IME, because they are easier relationships to maintain. I haven’t prioritized making local mom friends, but inevitably those are the only new friends that I’ve made in the last six years since becoming a mom. It’s natural and easy to meet up with them. I’ve maintained with effort my relationships with my pre-parenthood, childless friends without kids, but it’s a different relationship. We have a difficult time making connections because of schedules and commitments. I certainly wouldn’t say that making new mom friends has adversely affected those relationships – I’m just less lonely.

      I certainly don’t advocate ditching old friends and focusing on making new ones. The two aren’t mutually exclusive.

    • Spirograph says:

      I do too, but they all live too far away to be part of my weekday life (thank you, DC area traffic). Sometimes I just want to be able to pop over for dinner, or meet up at the park and chat for a half hour before kids’ bedtimes. I’m thankful to be able to stay in touch with my far-flung friends via e-mail/text/phone, but it is not a substitute for being able to greet other parents at the playground by name and connect with people face to face… even if we’re not close friends, the human connection brightens my day.

      • I’m in the DC area too, so I hear you on traffic. Since I can’t do after work dinner or happy hour anymore, I only see my friends on weekends now.

    • I’d like to make mom friends (although I happen to have a lot of great friends who have subsequently become moms), but I seriously just don’t know when I would hang out with them. At this point, during the week is off the table because of work. On the weekends we have the kids’ extracurriculars (swim lessons right now) and then shuttle between grandparents’ houses (both are in town) so they can spend time with the kids. Maybe we get some down time/family time in between all of that.

      Now that I’m typing it out, I guess “mom friends” in the same phase of life would understand this schedule. So for the people that have made friends at daycare…how? I feel like I seem parents in passing as we pick up our kids, but we never really “talk.”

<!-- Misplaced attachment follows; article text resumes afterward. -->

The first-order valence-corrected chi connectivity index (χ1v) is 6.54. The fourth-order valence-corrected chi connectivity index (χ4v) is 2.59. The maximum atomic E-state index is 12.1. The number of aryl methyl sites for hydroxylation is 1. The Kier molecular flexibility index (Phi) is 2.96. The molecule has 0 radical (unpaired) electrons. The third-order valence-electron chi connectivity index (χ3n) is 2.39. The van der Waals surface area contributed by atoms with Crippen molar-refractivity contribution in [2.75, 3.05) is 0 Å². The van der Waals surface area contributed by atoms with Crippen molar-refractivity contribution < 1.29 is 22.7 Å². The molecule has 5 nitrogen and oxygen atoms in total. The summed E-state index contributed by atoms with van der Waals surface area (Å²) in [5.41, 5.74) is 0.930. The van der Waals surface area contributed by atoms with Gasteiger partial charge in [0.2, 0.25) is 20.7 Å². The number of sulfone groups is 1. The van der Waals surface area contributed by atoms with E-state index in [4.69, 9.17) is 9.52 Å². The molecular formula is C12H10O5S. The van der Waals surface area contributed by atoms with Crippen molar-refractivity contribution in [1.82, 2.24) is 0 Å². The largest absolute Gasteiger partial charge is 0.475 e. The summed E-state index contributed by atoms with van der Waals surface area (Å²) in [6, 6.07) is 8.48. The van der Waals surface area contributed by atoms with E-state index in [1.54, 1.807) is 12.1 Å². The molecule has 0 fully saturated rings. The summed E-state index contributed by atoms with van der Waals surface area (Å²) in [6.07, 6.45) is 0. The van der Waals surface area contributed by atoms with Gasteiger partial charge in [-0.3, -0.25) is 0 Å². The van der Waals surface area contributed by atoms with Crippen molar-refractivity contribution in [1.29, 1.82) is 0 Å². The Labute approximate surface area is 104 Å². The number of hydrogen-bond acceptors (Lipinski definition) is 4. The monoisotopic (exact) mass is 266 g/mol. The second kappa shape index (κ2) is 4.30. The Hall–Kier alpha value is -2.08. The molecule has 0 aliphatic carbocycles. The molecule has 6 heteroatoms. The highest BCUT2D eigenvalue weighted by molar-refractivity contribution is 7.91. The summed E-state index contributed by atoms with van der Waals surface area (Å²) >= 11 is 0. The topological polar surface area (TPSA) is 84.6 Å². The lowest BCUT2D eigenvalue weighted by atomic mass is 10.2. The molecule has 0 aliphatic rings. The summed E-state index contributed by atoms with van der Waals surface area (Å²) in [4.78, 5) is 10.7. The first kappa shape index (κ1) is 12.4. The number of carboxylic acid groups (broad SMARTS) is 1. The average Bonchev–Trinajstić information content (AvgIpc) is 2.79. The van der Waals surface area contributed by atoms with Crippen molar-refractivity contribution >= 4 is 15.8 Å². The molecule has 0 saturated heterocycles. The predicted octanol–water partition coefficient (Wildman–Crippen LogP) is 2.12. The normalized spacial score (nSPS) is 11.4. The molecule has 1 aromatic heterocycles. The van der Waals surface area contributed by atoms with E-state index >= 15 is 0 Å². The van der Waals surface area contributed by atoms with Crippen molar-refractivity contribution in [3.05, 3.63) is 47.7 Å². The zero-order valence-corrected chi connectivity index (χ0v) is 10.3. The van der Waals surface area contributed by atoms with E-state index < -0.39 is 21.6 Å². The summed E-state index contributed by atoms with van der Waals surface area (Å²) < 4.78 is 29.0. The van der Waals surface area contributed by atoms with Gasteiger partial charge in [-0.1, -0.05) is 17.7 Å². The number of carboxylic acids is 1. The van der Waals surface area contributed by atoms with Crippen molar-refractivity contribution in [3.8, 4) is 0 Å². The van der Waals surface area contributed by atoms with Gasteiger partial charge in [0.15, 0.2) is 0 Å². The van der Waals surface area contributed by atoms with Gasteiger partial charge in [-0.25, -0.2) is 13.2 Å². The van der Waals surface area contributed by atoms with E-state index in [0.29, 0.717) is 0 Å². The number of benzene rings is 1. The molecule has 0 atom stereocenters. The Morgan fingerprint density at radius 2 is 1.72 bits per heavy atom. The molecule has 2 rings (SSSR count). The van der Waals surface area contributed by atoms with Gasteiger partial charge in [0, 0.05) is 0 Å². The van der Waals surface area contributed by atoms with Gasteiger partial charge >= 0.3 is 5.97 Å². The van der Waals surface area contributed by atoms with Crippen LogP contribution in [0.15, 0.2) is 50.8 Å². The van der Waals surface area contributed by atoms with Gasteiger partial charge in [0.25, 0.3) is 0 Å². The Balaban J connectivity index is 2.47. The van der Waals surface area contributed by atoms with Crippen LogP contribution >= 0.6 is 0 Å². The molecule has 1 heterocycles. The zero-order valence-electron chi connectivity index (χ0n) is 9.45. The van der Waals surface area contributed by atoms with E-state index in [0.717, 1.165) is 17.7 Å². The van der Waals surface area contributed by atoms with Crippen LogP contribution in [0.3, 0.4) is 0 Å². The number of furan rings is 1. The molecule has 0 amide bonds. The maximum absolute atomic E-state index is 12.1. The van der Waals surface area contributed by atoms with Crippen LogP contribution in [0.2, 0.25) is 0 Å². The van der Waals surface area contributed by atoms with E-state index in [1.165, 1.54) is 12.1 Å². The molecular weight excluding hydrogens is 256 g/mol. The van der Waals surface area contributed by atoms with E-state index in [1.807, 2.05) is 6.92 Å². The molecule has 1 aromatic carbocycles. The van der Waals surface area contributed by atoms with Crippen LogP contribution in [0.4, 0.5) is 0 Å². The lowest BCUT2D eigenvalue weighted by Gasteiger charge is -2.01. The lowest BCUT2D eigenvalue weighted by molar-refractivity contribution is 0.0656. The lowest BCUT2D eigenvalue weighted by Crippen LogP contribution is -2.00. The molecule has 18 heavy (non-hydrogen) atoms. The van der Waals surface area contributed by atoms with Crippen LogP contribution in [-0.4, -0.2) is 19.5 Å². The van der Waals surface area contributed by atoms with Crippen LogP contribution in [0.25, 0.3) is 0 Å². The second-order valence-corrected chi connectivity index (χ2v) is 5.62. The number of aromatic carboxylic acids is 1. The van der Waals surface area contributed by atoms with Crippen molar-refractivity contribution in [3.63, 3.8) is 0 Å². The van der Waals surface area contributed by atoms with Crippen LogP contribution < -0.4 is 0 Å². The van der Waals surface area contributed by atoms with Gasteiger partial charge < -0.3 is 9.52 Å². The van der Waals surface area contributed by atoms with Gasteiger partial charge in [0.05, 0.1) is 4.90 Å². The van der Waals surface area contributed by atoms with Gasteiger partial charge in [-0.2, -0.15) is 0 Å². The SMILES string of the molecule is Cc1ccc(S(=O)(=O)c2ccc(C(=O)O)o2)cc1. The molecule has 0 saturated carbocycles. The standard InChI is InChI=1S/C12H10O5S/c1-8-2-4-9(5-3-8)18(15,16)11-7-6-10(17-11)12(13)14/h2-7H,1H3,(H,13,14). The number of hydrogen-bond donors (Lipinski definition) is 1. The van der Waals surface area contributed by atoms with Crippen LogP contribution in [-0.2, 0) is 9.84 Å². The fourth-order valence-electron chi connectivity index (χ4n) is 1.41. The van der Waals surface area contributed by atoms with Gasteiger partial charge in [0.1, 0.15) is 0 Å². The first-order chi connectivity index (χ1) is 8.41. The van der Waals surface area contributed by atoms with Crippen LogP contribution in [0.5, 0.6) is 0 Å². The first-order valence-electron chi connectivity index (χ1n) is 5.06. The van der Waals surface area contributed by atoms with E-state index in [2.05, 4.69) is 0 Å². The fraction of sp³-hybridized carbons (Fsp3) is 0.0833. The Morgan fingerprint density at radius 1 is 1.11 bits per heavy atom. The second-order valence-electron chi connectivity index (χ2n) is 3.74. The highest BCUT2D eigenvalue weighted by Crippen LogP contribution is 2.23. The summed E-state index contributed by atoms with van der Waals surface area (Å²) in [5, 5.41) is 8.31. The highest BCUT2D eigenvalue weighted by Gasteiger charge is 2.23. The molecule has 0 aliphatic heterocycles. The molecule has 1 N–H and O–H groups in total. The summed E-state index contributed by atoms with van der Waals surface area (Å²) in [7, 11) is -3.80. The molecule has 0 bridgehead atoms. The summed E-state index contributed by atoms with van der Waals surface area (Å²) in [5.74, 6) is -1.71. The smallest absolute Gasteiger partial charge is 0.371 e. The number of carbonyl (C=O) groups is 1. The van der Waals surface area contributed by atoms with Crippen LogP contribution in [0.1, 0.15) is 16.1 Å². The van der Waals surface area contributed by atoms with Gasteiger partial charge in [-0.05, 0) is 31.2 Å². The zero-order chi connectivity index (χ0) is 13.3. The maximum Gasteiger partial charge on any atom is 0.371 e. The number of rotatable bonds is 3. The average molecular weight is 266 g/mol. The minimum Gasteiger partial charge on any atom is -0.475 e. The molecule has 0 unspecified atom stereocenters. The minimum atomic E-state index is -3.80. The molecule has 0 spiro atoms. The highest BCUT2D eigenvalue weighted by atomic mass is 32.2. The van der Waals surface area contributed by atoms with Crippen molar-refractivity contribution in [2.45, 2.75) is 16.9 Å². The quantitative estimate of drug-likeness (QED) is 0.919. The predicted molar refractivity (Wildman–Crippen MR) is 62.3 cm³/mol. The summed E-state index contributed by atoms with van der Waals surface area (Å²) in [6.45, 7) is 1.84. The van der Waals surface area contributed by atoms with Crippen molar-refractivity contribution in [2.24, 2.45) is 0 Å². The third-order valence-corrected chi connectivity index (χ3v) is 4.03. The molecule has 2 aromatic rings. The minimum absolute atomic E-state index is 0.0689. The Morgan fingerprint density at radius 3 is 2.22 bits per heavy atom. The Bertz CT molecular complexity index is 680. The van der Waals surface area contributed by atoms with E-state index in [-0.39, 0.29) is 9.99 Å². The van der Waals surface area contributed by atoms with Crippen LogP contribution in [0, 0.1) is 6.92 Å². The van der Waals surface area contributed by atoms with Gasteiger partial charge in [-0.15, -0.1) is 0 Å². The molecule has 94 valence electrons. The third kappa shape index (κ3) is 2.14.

• Meg Murry says:

        For the handful of mom friend/acquaintances I’ve made, part of it is signing our kids up for sessions of same activity, so we can either:
        -Sit and chat while kids do said activity
        -Trade off leaving one of us to be on hand for dealing with scrapes, falls or emergencies, with cell phone number (mostly if activity is sports related) while the other gets some errands done
        -Carpool once kids are old enough not to need to be in carseats

        As for making friends in daycare – part of it is just walking up to the parent and saying “Hi, I’m X’s mom, Meg.” Then progressing to saying “hi name!” then at some point saying “Hey, we’re going to XYZ playground on Saturday if you and little ABC want to meet up with us there”

        Another thing that has been ebbing and flowing in our daycare/neighborhood friends is playground playdates. Someone will say “The kids and I will be at such-and-such playground on Saturday from 10-12. Come join us and spread the word.” After a couple of weeks, a good sized group of kids are coming to the playground, and I no longer have to host play dates at my house or chase my kid on the playground – he can play with his friends, and I can sit at the picnic tables with the adults and chat. Are they my BFFs? No, but they are usually pleasant adults and a fine way to pass a Saturday morning.

  9. Spirograph says:

    I joined a moms’ discussion/support group through my delivery hospital while I was on maternity leave. It met once a week, and we have kept up with regularish get-togethers even though all our kids are aged out of the original group. It was fantastic on maternity leave, because it got me out of the house and gave me people to commiserate with. Now it’s just a pleasant reunion every month or two and the pack of babies plays together while the moms chat. There are a few moms I click with, and we e-mail back and forth occasionally, but we don’t really hang out outside of the larger group.

    I have recently decided I need to make more local mom friends — or more accurately, more immediately local friends, period. My neighborhood has an active community association and a lot of young children, so that’s been my starting point. I’m making an effort to go to the family events even though my son is really to young to know what’s going on, and I hang out at the playgrounds and make small talk with the parent of whatever kid is throwing mulch on my kid’s head. I haven’t made any new BFFs, but names and faces are a good start.